Giving Thanks: Our Takeaway

Thursday, November 22, 2012

LIPA workers in Far Rockaway trying to restore power after Hurricane Sandy. LIPA workers in Far Rockaway trying to restore power after Hurricane Sandy. (Stephen Nessen/WNYC)

It's been a difficult fall for this country, with a bitter and divisive election and a deadly storm whose effects are still being felt in the Northeast. But there is a lot to be thankful for today nonetheless. John Hockenberry, host of The Takeaway, shares his Thanksgiving reflections.

My thanksgiving moment came early this year. It was a very specific visual image, two actually, and while you're not going to hear me whining about what happened during Hurricane Sandy — I was lucky, big time — but the storm revealed something about my neighborhood. Like an overheard conversation that tells truth usually unstated. 

In Somalia once I walked through a village stacked high with bodies, killed by famine, white bones, and withered, shrunken children. Next door in the neighboring village there was plenty of food. 'How can this be?' I asked. The famine revealed something about how this society was organized. 'Do you want us to end up like those skeleton people?' a woman said to me. We have to survive. It's just the truth.'

There was that overheard remark of Mitt Romney about what the 47 percent of Americans who pay no taxes think of themselves — as victims and are looking for stuff — this is what he believes, truly. Forty-seven percent of people are looking for entitlements, like the people on foodstamps.
We'd be better off without them, is that the idea? Get rid of entitlements, root out the dysfunction, and the system "the economy" would work better. 

Or is it that it was the food stamps that worked, did what they were supposed to? Have we embraced these people in a time of need with our rickety foodstamp program? People are hungry, other people have food, we feed the hungry people some food. Is it so much more complicated than that? 

When the waters hit my neighborhood like that it smashed everybody equally who was close to the water. The only advantage was being up high. The flooding was everywhere and then the power went out. And so did any sense of equality. As the waters receded, who had an advantage and who did not slowly became clear.

A week and a half after Sandy there was another storm, bitter cold and snowy, a blizzard, and out my window where the lights had just come on a few days before, of the biggest buildings in the neighborhood, the housing projects were still dark. From my window I could see the snow whipping, but besides that, darkness. 

It filled me full of fear. One of the largest housing projects in the city with no power, no heat, no light. Buildings just down the street at the mercy of a blizzard, people whose shelter offered no shelter. 

Over the course of the next few days it became clear the power would not be restored soon. The way the buildings were designed was a problem, and jurisdictional disputes over who and what could be repaired paralyzed things. Hundreds of families would move out, hundreds of elderly and disabled would stay.

On a Saturday two of my daughters brought food to the building climbing, it's 17 flights of stairs along with a group of theatre volunteers. They sang the John Legend tune "If you're out there." I could not climb the stairs but I could cook in my building with elevators that worked. My daughters would carry my rice and bean casserole and sing to the people, like me, who could climb no stairs.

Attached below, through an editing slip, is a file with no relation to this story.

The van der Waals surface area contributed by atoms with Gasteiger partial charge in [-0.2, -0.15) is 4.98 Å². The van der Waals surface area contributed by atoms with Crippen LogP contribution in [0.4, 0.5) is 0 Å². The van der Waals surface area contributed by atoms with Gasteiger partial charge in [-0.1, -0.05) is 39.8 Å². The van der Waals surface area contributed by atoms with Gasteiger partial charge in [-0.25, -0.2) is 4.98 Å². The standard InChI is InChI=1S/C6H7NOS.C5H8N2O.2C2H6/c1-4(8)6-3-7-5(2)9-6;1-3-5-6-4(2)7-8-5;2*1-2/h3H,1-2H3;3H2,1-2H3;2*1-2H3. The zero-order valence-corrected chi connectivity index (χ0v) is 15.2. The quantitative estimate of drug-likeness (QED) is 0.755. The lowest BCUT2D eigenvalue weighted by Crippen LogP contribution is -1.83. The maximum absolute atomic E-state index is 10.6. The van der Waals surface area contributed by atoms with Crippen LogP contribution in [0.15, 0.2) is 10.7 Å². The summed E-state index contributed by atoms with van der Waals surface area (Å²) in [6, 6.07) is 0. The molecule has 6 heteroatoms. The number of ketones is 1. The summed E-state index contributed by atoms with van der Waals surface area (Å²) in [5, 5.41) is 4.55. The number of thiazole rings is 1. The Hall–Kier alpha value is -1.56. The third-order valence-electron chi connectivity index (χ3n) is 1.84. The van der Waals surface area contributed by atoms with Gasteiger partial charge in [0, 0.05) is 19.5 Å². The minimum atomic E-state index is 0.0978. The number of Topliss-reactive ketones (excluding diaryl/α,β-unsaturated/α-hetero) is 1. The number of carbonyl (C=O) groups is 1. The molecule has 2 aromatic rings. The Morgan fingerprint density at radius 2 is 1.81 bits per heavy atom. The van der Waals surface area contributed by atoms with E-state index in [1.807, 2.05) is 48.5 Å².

My youngest daughter came home, upset at the smell in the building with no plumbing, how the darkness said that nobody cared about those people. 'Why does nobody care?' she wanted to know. 

Clearly something about the systems we have built contain a hidden accounting of our real social priorities. Why would the poor, in government housing, be last to get their power restored by the private utility? The waters mostly spared the buildings — it was the old electrical systems that failed.  

The lights are back on in the projects and it looks so good from my window, a warmth and life replaces the cold and dead feeling that no one cared. 

These networks and systems and governments and markets that we humans create to serve our proud identity as free civilized people, they are so fragile. If they stop supplying power, giving heat and water, food and clothes — even for a short time — it all quickly breaks down: the gas lines, the military vehicles, the darkness, the cold, the people hungry.

Some people have nothing, other people with more, give things to the people with nothing. Without that simple idea nothing works, nothing can work.

Thanksgiving. Two images: the power was out in the projects, now it's back on now and the lights from those buildings are as dazzling as any architectural monument across the river in Manhattan.

Thanksgiving. Enjoy yours.

Guests:

John Hockenberry

Comments [2]

Rob Zucker from Massachusetts

Hey John,
I guess I've become a fan. Very beautiful story!
Best,
Rob

Nov. 29 2012 12:50 PM
Ruby C. Ladd from North Central Oklahoma

This story beautifully illustrates what I believe is the deep intent of today - this annually set aside Thursday, and what we do so well to remember everyday. I listened standing up at my kitchen counter, eating a bowl of oatmeal and watching my hens emerge from their coop to forage in the garden. That is a simple sight, and quite easy to take for granted - like the lights in the housing project, not fully seen until they are absent. Each day's bounty really is a gift and a blessing. Thanks for sharing your story John.

Nov. 22 2012 10:55 AM

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